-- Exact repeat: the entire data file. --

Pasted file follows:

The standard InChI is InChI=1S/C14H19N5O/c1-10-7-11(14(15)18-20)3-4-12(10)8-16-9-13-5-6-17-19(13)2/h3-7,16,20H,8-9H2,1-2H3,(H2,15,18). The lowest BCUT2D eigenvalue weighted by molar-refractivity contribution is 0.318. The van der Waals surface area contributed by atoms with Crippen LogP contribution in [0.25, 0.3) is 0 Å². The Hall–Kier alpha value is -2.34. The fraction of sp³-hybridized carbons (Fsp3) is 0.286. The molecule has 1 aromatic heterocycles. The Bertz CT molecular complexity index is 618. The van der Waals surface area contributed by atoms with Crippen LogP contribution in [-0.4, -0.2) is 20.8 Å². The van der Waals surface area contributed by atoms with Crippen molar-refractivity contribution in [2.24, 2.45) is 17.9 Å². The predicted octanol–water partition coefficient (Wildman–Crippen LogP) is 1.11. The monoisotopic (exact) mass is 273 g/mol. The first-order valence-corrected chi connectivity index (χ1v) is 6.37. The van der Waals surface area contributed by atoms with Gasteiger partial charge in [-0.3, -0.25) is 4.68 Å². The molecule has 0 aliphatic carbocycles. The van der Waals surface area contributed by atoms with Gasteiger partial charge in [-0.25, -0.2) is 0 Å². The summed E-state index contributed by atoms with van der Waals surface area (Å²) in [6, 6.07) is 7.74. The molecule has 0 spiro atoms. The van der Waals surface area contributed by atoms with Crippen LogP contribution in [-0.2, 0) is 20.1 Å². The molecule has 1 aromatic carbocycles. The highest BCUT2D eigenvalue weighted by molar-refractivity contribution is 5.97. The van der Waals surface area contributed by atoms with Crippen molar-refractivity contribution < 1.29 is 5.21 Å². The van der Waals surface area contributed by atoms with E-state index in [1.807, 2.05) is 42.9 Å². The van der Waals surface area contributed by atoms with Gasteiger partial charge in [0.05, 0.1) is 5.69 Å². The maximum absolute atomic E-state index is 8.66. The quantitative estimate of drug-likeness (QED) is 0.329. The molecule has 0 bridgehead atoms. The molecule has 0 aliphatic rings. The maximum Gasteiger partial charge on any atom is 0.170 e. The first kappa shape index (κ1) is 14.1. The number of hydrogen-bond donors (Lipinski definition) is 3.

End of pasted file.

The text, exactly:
The standard InChI is InChI=1S/C14H19N5O/c1-10-7-11(14(15)18-20)3-4-12(10)8-16-9-13-5-6-17-19(13)2/h3-7,16,20H,8-9H2,1-2H3,(H2,15,18). The lowest BCUT2D eigenvalue weighted by molar-refractivity contribution is 0.318. The van der Waals surface area contributed by atoms with Crippen LogP contribution in [0.25, 0.3) is 0 Å². The Hall–Kier alpha value is -2.34. The fraction of sp³-hybridized carbons (Fsp3) is 0.286. The molecule has 1 aromatic heterocycles. The Bertz CT molecular complexity index is 618. The van der Waals surface area contributed by atoms with Crippen LogP contribution in [-0.4, -0.2) is 20.8 Å². The van der Waals surface area contributed by atoms with Crippen molar-refractivity contribution in [2.24, 2.45) is 17.9 Å². The predicted octanol–water partition coefficient (Wildman–Crippen LogP) is 1.11. The monoisotopic (exact) mass is 273 g/mol. The first-order valence-corrected chi connectivity index (χ1v) is 6.37. The van der Waals surface area contributed by atoms with Gasteiger partial charge in [-0.3, -0.25) is 4.68 Å². The molecule has 0 aliphatic carbocycles. The van der Waals surface area contributed by atoms with Gasteiger partial charge in [-0.25, -0.2) is 0 Å². The summed E-state index contributed by atoms with van der Waals surface area (Å²) in [6, 6.07) is 7.74. The molecule has 0 spiro atoms. The van der Waals surface area contributed by atoms with Crippen LogP contribution in [-0.2, 0) is 20.1 Å². The molecule has 1 aromatic carbocycles. The highest BCUT2D eigenvalue weighted by molar-refractivity contribution is 5.97. The van der Waals surface area contributed by atoms with Crippen molar-refractivity contribution < 1.29 is 5.21 Å². The van der Waals surface area contributed by atoms with E-state index in [1.807, 2.05) is 42.9 Å². The van der Waals surface area contributed by atoms with Gasteiger partial charge in [0.05, 0.1) is 5.69 Å². The maximum absolute atomic E-state index is 8.66. The quantitative estimate of drug-likeness (QED) is 0.329. The molecule has 0 bridgehead atoms. The molecule has 0 aliphatic rings. The maximum Gasteiger partial charge on any atom is 0.170 e. The first kappa shape index (κ1) is 14.1. The number of hydrogen-bond donors (Lipinski definition) is 3.